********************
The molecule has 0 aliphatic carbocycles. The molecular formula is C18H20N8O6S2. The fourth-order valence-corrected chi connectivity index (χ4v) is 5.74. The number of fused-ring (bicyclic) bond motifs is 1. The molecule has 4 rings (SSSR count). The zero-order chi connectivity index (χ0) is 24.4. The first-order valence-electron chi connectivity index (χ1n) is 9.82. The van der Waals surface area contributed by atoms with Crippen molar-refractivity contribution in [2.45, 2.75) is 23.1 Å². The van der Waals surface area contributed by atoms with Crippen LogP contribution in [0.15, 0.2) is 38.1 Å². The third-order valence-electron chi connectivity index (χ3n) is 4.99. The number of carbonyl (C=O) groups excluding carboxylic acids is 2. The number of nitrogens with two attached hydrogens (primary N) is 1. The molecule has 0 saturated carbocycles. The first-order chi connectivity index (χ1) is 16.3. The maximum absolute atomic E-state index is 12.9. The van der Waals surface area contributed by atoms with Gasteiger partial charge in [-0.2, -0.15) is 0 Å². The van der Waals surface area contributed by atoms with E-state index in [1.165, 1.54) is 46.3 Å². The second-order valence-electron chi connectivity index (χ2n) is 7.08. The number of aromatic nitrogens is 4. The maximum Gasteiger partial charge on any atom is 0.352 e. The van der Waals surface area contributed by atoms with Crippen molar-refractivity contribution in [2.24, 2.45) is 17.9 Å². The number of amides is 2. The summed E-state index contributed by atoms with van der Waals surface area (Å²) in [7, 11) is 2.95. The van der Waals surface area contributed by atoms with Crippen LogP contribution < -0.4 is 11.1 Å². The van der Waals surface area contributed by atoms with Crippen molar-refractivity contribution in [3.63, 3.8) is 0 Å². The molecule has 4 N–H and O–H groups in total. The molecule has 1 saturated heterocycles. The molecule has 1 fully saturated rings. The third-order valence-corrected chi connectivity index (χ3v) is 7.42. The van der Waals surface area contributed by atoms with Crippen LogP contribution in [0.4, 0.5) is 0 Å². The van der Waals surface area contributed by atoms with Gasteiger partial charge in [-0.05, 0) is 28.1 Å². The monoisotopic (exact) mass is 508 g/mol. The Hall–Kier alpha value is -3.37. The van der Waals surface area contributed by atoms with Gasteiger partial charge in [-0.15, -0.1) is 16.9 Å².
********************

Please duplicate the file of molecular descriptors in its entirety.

The molecule has 0 aliphatic carbocycles. The molecular formula is C18H20N8O6S2. The fourth-order valence-corrected chi connectivity index (χ4v) is 5.74. The number of fused-ring (bicyclic) bond motifs is 1. The molecule has 4 rings (SSSR count). The zero-order chi connectivity index (χ0) is 24.4. The first-order valence-electron chi connectivity index (χ1n) is 9.82. The van der Waals surface area contributed by atoms with Crippen molar-refractivity contribution in [2.45, 2.75) is 23.1 Å². The van der Waals surface area contributed by atoms with Crippen LogP contribution in [0.15, 0.2) is 38.1 Å². The third-order valence-electron chi connectivity index (χ3n) is 4.99. The number of carbonyl (C=O) groups excluding carboxylic acids is 2. The number of nitrogens with two attached hydrogens (primary N) is 1. The molecule has 0 saturated carbocycles. The first-order chi connectivity index (χ1) is 16.3. The maximum absolute atomic E-state index is 12.9. The van der Waals surface area contributed by atoms with Gasteiger partial charge in [-0.2, -0.15) is 0 Å². The van der Waals surface area contributed by atoms with E-state index in [1.165, 1.54) is 46.3 Å². The second-order valence-electron chi connectivity index (χ2n) is 7.08. The number of aromatic nitrogens is 4. The maximum Gasteiger partial charge on any atom is 0.352 e. The van der Waals surface area contributed by atoms with Crippen molar-refractivity contribution in [2.24, 2.45) is 17.9 Å². The number of amides is 2. The summed E-state index contributed by atoms with van der Waals surface area (Å²) in [7, 11) is 2.95. The van der Waals surface area contributed by atoms with Crippen LogP contribution < -0.4 is 11.1 Å². The van der Waals surface area contributed by atoms with Crippen molar-refractivity contribution in [3.63, 3.8) is 0 Å². The molecule has 4 N–H and O–H groups in total. The molecule has 1 saturated heterocycles. The molecule has 1 fully saturated rings. The third-order valence-corrected chi connectivity index (χ3v) is 7.42. The van der Waals surface area contributed by atoms with Crippen LogP contribution in [0.4, 0.5) is 0 Å². The van der Waals surface area contributed by atoms with Gasteiger partial charge in [-0.05, 0) is 28.1 Å². The monoisotopic (exact) mass is 508 g/mol. The Hall–Kier alpha value is -3.37. The van der Waals surface area contributed by atoms with Gasteiger partial charge in [-0.15, -0.1) is 16.9 Å².